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Amazon Robotics sued for $280 million by supplier left holding the bag(s)

Amazon Robotics sued for $280 million by supplier left holding the bag(s)


Gilimex helped Amazon meet its massive demand during the height of the pandemic but now says it was left footing the bill for unused equipment last spring once buying activity slowed.

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Image of a green robot sliding out from under a big metal cart filled with boxes.
Image: Amazon

On December 13th, Amazon’s robotics division was hit with a lawsuit seeking $280 million in damages from Gilimex Inc., a Vietnamese company responsible for manufacturing the steel and fabric storage containers that hold items as they’re moved around the company’s warehouses.

The supplier says Amazon rushed it to ramp up production early in the pandemic, assuring the smaller company it would be notified if things change. However, last spring, Amazon’s need for these parts abruptly dropped as it sharply reduced projections. After that, Gilimex claims Amazon didn’t compensate Gilimex for raw materials that were purchased in advance or provide any advance warning to ramp down its production, only offering to buy a small fraction of the inventory Gilimex produced.

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The Fabric Pod Arrays, or “FPAs,” used in Amazon warehouses

According to the complaint filed in the Supreme Court of the State of New York by Gilimex’s law firm, Kasowitz Benson Torres LLP, Amazon initially contacted Gilimex to procure additional parts for its warehouse distribution robots, specifically the containers called Fabric Pod Arrays, or “FPAs,” in order to meet increased demand during the height of the pandemic.

Amazon contracted Gilimex with assurances that it would be protected against any substantial decrease in demand as long as Gilimex agreed to build new production facilities, increase its workforce, and keep its business exclusive to Amazon.

Gilimex’s lawsuit included a copy of the Component Sale and Purchase Agreement (“CPA”) it signed with Amazon, giving the retail giant the right to terminate their relationship with 30 days’ notice. The company claims it only signed the deal, which it describes as very favorable to Amazon, after seven years of operating without a written agreement because of “the extensive investments it had made to increase manufacturing capacity for Amazon and the fear that Amazon would cut its FPA orders if Gilimex did not execute the agreement.”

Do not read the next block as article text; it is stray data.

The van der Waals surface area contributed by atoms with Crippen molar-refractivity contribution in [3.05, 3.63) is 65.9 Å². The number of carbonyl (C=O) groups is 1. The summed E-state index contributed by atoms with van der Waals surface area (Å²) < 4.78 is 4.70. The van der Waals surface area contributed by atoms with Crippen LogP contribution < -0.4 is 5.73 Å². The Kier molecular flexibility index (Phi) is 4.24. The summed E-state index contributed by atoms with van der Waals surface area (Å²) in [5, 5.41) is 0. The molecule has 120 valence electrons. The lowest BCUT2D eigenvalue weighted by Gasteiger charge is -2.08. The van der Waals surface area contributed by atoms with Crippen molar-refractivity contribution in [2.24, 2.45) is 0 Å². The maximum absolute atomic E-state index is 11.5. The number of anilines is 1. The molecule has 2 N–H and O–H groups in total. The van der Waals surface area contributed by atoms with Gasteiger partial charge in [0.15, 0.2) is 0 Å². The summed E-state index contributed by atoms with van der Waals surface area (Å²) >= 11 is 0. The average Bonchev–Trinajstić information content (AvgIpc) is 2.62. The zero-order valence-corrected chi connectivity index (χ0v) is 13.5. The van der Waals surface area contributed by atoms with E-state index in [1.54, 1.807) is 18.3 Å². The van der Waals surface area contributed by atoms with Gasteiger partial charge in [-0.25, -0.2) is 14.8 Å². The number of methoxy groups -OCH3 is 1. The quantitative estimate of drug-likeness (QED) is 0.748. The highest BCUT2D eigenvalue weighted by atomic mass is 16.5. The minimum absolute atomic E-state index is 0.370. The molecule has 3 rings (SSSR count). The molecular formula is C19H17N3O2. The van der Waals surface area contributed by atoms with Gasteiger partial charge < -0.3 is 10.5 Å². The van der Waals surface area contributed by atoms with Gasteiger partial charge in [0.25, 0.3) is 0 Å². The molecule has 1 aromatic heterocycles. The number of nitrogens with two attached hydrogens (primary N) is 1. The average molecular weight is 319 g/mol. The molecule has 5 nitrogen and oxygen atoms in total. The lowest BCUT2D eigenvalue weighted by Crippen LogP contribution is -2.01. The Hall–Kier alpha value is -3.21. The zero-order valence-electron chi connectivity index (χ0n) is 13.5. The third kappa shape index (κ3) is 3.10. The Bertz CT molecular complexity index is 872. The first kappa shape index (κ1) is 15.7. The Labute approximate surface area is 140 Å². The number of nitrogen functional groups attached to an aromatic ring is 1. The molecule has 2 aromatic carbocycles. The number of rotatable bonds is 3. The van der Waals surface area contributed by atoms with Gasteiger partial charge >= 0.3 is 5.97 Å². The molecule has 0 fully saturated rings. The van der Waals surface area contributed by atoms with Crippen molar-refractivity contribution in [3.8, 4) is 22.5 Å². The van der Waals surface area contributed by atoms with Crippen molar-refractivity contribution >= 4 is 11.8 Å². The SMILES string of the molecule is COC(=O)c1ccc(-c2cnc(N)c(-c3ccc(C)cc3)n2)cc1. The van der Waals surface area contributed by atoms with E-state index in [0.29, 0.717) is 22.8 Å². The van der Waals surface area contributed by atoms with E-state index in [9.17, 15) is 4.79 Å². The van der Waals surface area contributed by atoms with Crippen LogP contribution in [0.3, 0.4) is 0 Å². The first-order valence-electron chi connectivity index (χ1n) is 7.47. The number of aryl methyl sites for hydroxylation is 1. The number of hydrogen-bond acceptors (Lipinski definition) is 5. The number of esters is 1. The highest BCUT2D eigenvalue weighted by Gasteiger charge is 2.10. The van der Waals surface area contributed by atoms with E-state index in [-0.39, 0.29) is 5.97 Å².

In the lawsuit, Gilimex says that in order to meet the new demand, it built three new factories, doubled its workforce, and severed its ties with its existing customers, which among others, included Ikea and Columbia sportswear, which historically accounted for annual revenue amounting anywhere from $40 to $50 million.

Gilimex even claims it made accommodations for employees to eat, sleep, and otherwise live on the premises of its factories to avoid production halts due to government quarantines and closures during the pandemic. The lawyers write, “Gilimex management and laborers literally risked their lives on a daily basis to make such record growth a reality.”

Gilimex is suing Amazon for negligent misrepresentation, unfair trade practices, and breaches of contract and fiduciary duty. This wouldn’t be the first time that Amazon has kept other companies reliant on them for business before putting them in the hot seat with some questionable decisions. For instance, delivery companies that participate in Amazon’s Delivery Service Partner program are technically separate entities, which grants Amazon deniability for the treatment of the delivery drivers who are effectively competing for Amazon’s business.